Do you feel tired and drained recently? It’s not a surprise. Most of us find ourselves in uncharted territory.
Never before have we been essentially forced to remain stationary. Never have we had to contend with the inevitable lonesomeness that results from extended periods of social isolation.
In such circumstances, it’s way too easy to fall into the habit of energy-sapping indifference.
We know when this happens, too. We’ll aimlessly browse the web, pick up the same magazine or book to put it right back down, walk into some room for seemingly no reason. We feel just sort of “Blah.”
Complicating all of this is the human tendency of subconsciously cultivating bad habits, which exacerbates that underlying restlessness. None of us are exempt from such criticism, either.
These habits drain our energy and render any positive feelings suppressed or mute. The current predicament has intensified these tendencies as yet another source of internal conflict.
Fortunately, the remarkable human mind has the ability, whether we realize it or not, to pull us out of the muck!
8 Habits That Make You Feel Tired
Let’s discuss the eight most common practices that make us feel tired – and how we might go about fixing them.
Habit #1: Identifying Thoughts and Feelings
To explain the difficulties caused when we take our thoughts and feelings at face value, consider the following questions:
- Do you know what your next idea is going to be like?
- Do you know the next emotion that you’re going to feel?
The fact is that our thoughts and feeling are driven by subconscious forces that we have very little control over. If these forces are adverse, negative thoughts and feelings will likely arise. We spend a ton of our energy on ruminating and anticipation. The result is mental exhaustion that makes us feel tired.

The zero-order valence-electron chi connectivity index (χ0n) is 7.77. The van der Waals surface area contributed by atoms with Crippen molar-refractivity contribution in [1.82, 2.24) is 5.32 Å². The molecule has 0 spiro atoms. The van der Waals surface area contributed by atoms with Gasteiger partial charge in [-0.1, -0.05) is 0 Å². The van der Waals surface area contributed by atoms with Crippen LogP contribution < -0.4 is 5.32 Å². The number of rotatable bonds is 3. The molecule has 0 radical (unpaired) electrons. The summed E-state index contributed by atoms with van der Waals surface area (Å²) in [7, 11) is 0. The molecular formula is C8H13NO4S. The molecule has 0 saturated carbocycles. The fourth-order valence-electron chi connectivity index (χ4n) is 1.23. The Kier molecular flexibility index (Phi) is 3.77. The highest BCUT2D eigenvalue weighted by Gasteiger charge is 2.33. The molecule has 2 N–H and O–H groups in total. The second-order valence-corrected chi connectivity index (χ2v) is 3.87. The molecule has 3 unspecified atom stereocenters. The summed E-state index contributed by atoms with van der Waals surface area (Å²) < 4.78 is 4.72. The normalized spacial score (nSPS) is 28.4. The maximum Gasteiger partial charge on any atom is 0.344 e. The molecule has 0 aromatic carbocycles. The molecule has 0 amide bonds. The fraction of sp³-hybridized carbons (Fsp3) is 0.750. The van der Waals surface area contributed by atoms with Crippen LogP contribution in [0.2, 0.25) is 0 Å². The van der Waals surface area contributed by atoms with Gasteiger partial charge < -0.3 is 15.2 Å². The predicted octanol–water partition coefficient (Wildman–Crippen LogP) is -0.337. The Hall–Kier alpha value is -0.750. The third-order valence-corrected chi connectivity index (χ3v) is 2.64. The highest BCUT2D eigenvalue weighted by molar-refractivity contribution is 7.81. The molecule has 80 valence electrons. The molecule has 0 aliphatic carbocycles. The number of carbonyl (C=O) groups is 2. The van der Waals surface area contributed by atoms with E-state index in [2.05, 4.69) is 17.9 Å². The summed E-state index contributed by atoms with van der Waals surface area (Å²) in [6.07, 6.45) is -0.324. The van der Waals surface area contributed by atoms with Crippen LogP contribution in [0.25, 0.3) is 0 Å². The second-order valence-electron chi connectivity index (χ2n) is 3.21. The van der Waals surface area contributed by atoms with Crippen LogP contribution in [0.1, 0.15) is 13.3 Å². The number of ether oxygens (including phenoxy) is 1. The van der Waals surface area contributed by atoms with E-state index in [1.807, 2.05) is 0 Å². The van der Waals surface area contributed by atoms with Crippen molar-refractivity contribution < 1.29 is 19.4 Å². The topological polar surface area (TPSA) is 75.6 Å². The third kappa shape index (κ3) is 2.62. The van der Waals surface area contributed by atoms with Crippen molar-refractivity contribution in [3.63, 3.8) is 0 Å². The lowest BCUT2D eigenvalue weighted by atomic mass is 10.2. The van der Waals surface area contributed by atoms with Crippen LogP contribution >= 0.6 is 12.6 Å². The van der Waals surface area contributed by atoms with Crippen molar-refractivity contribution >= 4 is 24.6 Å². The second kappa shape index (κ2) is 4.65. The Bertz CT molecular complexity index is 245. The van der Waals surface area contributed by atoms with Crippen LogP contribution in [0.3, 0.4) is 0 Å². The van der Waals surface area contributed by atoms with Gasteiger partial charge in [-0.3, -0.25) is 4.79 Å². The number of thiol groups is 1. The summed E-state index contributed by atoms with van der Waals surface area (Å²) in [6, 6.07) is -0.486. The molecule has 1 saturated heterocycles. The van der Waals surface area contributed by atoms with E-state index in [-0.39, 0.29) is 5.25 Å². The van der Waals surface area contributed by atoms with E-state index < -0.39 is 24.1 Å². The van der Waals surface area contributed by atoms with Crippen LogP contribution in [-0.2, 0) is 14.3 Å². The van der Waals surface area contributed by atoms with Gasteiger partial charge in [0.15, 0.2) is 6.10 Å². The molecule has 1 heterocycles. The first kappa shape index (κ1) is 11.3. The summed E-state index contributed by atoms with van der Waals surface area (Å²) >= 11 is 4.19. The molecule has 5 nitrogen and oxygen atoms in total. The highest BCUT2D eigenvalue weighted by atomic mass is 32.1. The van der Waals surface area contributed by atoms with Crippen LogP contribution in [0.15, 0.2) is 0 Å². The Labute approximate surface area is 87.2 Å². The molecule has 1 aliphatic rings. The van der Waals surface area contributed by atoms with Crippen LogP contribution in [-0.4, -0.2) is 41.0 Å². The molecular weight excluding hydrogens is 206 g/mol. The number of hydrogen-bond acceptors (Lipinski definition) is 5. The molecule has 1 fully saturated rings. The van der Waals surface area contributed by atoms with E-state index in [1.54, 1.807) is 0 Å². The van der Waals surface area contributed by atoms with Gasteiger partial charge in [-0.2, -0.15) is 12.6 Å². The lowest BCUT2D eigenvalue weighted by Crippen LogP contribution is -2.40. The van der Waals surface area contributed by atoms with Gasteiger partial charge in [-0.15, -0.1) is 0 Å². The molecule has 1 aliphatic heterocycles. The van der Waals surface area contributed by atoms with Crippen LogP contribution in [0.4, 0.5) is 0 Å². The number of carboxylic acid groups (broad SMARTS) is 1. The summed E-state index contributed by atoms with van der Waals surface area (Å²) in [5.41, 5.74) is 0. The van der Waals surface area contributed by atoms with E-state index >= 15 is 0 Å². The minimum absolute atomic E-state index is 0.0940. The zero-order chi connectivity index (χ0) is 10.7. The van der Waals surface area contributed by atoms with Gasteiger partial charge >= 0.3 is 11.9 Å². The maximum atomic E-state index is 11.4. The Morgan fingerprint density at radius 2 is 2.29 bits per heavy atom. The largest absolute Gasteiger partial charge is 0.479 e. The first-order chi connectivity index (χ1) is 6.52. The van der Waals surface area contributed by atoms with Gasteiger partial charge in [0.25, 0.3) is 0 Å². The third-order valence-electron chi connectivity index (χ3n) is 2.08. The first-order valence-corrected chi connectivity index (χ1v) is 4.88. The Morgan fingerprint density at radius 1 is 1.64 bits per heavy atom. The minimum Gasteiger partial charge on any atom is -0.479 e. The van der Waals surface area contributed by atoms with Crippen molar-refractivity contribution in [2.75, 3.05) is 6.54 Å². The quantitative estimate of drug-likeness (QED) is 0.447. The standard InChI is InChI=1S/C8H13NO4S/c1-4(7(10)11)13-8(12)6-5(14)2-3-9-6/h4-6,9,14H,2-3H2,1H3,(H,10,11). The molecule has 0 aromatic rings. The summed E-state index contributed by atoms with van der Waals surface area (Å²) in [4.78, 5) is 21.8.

In itself, the surfacing of these thoughts and feelings are not the issue.
It’s our identification with these thoughts and feelings that causes all (ALL) of our problems.
In his book “The Power of Now,” Eckhart Tolle made it a point to title the first chapter, “You Are Not Your Mind.” Tolle explains:
“Identification with your mind … causes thought to become compulsive. Not to be able to stop thinking is a dreadful affliction, but we don’t realize this because almost everybody is suffering from it, so it is considered normal.” (Source)
When uncomfortable thoughts and feelings are perceived as ‘real,’ the automatic reaction is to push them away. The problem is that doing this gives the said thought or emotion more energy, not less.
The solution is twofold and consists of a short- and long-term practice. First, be with these (not ‘your’) thoughts and emotions. Let them come, let them be, and let them go. Don’t struggle.
Second, we must commit to live in the present. While this sounds simple, there is, in fact, nothing harder. It is the nature of the mind and brain to dwell on the past and worry about the future. The only time where real change can happen is now – so there is where you must direct and sustain your attention.
Habit #2: Too Much Sitting Around
Okay, so it’s maybe a wrong time to bring this one up! However, given that 25 to 35 percent of Americans are inactive, meaning that they “have sedentary jobs, no regular physical activity, and are … inactive around the house or yard,” it’s entirely appropriate.
We do have options, even during a pandemic. Here are some ideas off the cuff: drive to a park outside the city, go for a quick walk around the block, buy a few stationary weights and lift in the garage, do stretches outside or shoot some baskets.
Whatever you do, try to break a sweat. Too much of a sedentary lifestyle can quickly drain your energy. There’s also evidence that being sedentary for too long contributes to mental illnesses such as anxiety and depression.
Habit #3: Poor Quality Sleep
Okay, so this one is a given. But again, due to the nature of the current pandemic, people may find it even harder to get to – and stay – asleep.
As we all know the effects of poor sleep on energy levels, we’re going to jump right into the solutions.
In an article titled “Healthy Sleep Tips,” researchers from the National Sleep Foundation (NSF), recommend the following for getting a good night’s sleep:
– Keep a consistent sleep schedule.
– Try a relaxing bedtime ritual.
– Avoid afternoon naps.
– Get some vigorous exercise.
– Evaluate your sleep conditions (room temp, mattress comfort, etc.)